Reform? See you in January
Pension fix a dead duck until lame-duck session meets
That hammering sound you hear is another nail being driven into the coffin of pension reform for 2012.
Senate President John Cullerton, D-Chicago, told the Chicago Tribune editorial board last week that pension reform won’t happen until Jan. 1 at the earliest. There aren’t enough votes to do it before then, he said.
Cullerton, recall, was the one who maneuvered a limited pension reform bill through the Senate in late May. It affected only state employees and lawmakers. Downstate teachers, university workers and judges were not included. Cullerton argued that passing reforms that affected only a couple of the state’s retirement systems was better than doing nothing.
The House didn’t pass the bill in May. Cullerton then led the cheers to pass the bill during the August special session. It didn’t happen then, either.
Now he’s saying it probably will be January before another attempt can be mounted. House Speaker Michael Madigan, D-Chicago, had already said he has no plans to be in Springfield before the election. He’s also indicated January might be a more likely time to change pensions.
It would appear Gov. Pat Quinn should start focusing his reform efforts on a lame-duck January session that takes place before new lawmakers are seated.
Back in July, Quinn headed to an appearance at a farm in Jefferson County in southern Illinois to highlight drought-relief efforts.
Then, as now, southern Illinois wasn’t exactly a friendly environment for the governor. Quinn wants to close state facilities, costing the area a bunch of well-paying state jobs it can ill afford to lose.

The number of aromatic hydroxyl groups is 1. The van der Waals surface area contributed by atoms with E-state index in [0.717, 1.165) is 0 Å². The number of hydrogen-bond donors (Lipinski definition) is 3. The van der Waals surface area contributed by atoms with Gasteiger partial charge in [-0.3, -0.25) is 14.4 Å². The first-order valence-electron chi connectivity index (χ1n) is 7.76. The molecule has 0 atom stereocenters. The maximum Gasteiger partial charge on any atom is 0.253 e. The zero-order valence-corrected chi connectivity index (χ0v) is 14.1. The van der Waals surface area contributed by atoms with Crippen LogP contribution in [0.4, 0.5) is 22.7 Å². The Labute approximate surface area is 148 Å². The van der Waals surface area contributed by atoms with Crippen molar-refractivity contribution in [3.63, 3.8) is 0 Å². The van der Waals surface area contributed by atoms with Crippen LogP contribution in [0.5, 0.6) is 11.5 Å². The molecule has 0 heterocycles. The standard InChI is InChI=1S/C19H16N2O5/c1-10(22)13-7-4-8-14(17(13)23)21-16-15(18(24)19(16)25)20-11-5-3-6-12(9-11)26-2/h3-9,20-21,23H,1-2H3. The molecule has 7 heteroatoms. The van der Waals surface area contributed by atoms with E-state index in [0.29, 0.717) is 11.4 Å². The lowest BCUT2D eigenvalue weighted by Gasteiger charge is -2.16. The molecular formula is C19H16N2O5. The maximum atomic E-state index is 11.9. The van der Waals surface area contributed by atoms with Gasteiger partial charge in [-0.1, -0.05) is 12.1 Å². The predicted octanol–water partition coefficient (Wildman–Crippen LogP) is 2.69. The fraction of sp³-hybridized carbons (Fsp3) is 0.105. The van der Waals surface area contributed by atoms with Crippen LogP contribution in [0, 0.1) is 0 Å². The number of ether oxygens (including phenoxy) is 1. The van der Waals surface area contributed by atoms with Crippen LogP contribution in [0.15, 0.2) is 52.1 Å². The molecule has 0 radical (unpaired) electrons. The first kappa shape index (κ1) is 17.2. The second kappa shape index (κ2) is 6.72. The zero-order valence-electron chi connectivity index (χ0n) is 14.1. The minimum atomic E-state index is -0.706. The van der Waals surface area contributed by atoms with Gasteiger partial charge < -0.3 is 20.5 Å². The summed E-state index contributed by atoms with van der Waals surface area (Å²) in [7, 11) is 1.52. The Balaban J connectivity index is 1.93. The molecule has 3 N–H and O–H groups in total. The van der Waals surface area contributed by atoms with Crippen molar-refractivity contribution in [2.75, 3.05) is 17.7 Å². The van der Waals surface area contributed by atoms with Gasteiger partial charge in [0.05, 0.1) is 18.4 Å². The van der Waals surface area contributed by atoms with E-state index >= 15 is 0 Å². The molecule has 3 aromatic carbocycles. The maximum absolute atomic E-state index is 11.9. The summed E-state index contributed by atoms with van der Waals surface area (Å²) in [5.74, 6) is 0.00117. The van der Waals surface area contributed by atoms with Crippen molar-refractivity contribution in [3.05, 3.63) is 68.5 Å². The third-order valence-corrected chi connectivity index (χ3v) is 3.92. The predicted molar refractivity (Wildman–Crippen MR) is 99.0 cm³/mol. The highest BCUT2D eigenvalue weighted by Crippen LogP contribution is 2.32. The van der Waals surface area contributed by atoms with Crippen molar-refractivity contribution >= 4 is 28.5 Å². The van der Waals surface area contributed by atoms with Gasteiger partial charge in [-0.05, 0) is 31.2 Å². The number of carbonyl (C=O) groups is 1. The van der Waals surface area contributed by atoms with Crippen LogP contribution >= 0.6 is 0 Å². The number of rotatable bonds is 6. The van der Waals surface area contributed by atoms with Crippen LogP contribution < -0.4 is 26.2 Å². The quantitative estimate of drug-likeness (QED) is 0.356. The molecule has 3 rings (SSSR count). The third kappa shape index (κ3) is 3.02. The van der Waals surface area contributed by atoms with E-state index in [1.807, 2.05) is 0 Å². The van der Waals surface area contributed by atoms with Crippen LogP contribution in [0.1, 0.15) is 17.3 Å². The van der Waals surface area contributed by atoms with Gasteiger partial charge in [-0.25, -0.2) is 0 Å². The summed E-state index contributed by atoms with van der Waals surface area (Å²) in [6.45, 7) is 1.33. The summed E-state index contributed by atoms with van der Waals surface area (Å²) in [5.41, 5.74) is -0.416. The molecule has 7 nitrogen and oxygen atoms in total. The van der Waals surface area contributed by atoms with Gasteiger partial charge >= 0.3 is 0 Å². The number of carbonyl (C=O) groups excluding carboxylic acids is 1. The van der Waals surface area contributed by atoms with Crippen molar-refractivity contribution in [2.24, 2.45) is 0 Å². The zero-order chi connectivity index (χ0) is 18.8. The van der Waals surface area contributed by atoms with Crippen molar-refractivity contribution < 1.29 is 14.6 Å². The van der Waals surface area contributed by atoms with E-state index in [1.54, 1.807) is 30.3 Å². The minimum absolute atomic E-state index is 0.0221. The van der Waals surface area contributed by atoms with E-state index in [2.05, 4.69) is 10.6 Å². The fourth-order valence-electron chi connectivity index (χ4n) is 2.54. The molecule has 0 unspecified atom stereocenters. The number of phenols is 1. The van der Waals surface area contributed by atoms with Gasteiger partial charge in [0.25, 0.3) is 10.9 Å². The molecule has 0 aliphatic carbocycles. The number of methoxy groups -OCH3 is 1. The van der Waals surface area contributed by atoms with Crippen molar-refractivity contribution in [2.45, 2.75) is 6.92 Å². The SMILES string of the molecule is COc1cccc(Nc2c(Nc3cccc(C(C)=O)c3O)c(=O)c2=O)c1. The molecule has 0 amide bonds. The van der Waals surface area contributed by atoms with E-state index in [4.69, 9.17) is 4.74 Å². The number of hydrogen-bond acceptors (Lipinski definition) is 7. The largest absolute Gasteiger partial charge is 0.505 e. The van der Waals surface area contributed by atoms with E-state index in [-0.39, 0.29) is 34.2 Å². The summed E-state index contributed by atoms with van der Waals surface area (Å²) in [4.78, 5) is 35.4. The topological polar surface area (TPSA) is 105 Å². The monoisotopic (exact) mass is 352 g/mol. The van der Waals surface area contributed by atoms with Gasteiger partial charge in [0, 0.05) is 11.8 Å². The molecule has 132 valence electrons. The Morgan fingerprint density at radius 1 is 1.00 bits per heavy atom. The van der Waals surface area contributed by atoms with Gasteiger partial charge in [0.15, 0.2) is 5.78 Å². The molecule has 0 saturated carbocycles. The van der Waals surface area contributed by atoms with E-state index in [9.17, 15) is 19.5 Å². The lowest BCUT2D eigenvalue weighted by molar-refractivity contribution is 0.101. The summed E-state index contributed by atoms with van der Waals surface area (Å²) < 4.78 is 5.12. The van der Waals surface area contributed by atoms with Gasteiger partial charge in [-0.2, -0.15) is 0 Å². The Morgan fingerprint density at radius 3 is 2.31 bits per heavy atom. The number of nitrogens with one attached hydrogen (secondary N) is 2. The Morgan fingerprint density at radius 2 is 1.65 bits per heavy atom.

The American Federation of State, County and Municipal Employees decided to show what they thought of Quinn and his decisions. The union got more than 100 members to show up and demonstrate against the governor.
That’s when things got interesting. News accounts from the appearance said the event was moved to a more remote area a few miles away. Some accounts portrayed it as a hastily arranged move apparently prompted by the presence of the protesters. Others didn’t go that far.
Regardless, the notion that Quinn was trying to duck union protesters got planted.
Thus, when Quinn didn’t appear at a Springfield function last week, even though he was listed as a speaker on the program, the immediate assumption was that he again was trying to avoid a planned protest outside the event.
It wasn’t the case, but it underscores the image problem he’s got right now.
The deadline has passed for Quinn to act on legislation passed during the spring session.
For those of you scoring at home, the General Assembly sent Quinn a whole lot of bills this year. To be exact, Quinn acted on 460 pieces of legislation this calendar year.
Quinn signed 450 of the bills. He used his rewrite authority on three bills, cut some money out of three spending bills, and totally vetoed four bills, including gambling expansion and plastic bag regulations.
What can we learn from the dearth of vetoes this year? Perhaps that lawmakers did a particularly fine job of passing top-notch legislation that met the governor’s high standards.
Or, more likely, it just illustrates what happens during every spring session. Lawmakers act on a few high-profile, controversial measures and a whole lot of stuff that isn’t all that exciting.